August 5th, 2020, the geophysicist known for Morton’s Demon[a], Glenn R. Morton, passed away[b]. Just a week before he died, Glenn appeared on the Peaceful Science forum[c], sketching out the ideas behind his posthumously published Eden Was Here[d]. Panda’s Thumb[e] noted his passing with a biography worth reading. To commemorate his passing at Peaceful Science, we are publishing one of his articles. In this article, one of many[f], Glenn explains how his experience in petroleum geology caused him to leave young earth creationism to become an old earth creationist.
For years I struggled to understand how the geological data I worked with everyday could fit into a Biblical perspective. Being a physics major in college I had no geology courses. Thus, as a young Christian, when I was presented with the view that Christians must believe in a young-earth and global flood, I went along willingly. I knew there were problems, but thought I would solve them.
When I graduated from college with a physics degree, physicists were unemployable since NASA had just laid a bunch of them off. I did graduate work in philosophy and then decided to leave school to support my growing family. Even after a year, physicists were still unemployable. After six months of looking, I finally found work as a geophysicist working for a seismic company. Within a year, I was processing seismic data for Atlantic Richfield.
This was where I first became exposed to the problems geology presented to the idea of a global flood. I would see extremely thick (30,000 feet) sedimentary layers. One could follow these beds from the surface down to those depths where they were covered by vast thicknesses of sediment. I would see buried mountains that had experienced thousands of feet of erosion, which required time. Yet the sediments in those mountains had to have been deposited by the flood, if it was true. I would see faults that were active early but not late and faults that were active late but not early. I would see karsts and sinkholes (limestone erosion) which occurred during the middle of the sedimentary column (supposedly during the middle of the flood), yet the flood waters would have been saturated in limestone and incapable of dissolving lime. It became clear that more time was needed than the global flood would allow. 1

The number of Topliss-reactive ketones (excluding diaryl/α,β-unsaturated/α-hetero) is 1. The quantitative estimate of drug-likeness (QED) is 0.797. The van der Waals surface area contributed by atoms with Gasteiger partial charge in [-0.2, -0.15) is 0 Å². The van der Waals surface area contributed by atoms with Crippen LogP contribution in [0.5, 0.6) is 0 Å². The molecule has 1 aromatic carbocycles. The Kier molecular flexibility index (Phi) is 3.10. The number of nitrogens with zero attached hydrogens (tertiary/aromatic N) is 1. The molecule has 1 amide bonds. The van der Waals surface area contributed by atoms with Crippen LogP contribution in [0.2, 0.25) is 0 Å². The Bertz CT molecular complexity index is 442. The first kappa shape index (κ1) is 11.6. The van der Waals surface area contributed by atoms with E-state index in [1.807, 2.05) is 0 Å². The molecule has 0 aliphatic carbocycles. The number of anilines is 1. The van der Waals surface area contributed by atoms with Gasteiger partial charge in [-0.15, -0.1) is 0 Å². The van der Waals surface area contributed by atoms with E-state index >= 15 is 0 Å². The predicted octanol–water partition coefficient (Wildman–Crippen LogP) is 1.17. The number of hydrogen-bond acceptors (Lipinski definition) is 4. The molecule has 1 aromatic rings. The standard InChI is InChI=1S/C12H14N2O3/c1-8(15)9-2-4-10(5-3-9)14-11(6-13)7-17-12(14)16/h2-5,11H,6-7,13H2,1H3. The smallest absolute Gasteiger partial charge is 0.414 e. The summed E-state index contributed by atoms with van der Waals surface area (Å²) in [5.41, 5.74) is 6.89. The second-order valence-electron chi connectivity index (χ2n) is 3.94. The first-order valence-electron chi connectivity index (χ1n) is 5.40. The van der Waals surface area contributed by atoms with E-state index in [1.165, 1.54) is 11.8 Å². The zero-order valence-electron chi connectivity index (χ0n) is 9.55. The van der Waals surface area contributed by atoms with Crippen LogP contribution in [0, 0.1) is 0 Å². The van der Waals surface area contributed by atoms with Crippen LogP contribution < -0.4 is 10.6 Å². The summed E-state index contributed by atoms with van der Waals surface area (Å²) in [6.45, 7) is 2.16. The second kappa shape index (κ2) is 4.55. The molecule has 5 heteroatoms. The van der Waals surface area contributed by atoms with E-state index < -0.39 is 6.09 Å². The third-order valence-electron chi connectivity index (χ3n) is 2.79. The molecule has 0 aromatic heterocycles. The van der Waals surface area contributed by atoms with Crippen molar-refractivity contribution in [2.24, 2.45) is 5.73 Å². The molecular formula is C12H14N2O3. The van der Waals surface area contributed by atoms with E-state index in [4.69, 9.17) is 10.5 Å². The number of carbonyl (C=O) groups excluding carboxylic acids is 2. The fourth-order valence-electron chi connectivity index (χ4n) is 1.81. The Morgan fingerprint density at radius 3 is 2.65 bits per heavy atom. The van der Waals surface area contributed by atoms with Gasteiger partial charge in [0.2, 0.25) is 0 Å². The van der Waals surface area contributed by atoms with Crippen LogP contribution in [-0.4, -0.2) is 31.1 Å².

One also finds erosional canyons buried in the earth. These canyons would require time to excavate, just like the time it takes to erode the Grand Canyon. This picture was downloaded from a site which is now gone from the web. 2
I worked hard over the next few years to solve these problems. I published 20+ items in the Creation Research Society Quarterly. I would listen to ICR[g], have discussions with people like Slusher, Gish, Austin, Barnes and also discuss things with some of their graduates that I had hired.
In order to get closer to the data and know it better, with the hope of finding a solution, I changed subdivisions of my work in 1980. I left seismic processing and went into seismic interpretation where I would have to deal with more geologic data. My horror at what I was seeing only increased. There was a major problem; the data I was seeing at work, was not agreeing with what I had been taught as a Christian. Doubts about what I was writing and teaching began to grow. Unfortunately, my fellow young earth creationists were not willing to listen to the problems. No one could give me a model which allowed me to unite into one cloth what I believed on Sunday and what I was forced to believe by the data Monday through Friday. I was living the life of a double-minded man–believing two things.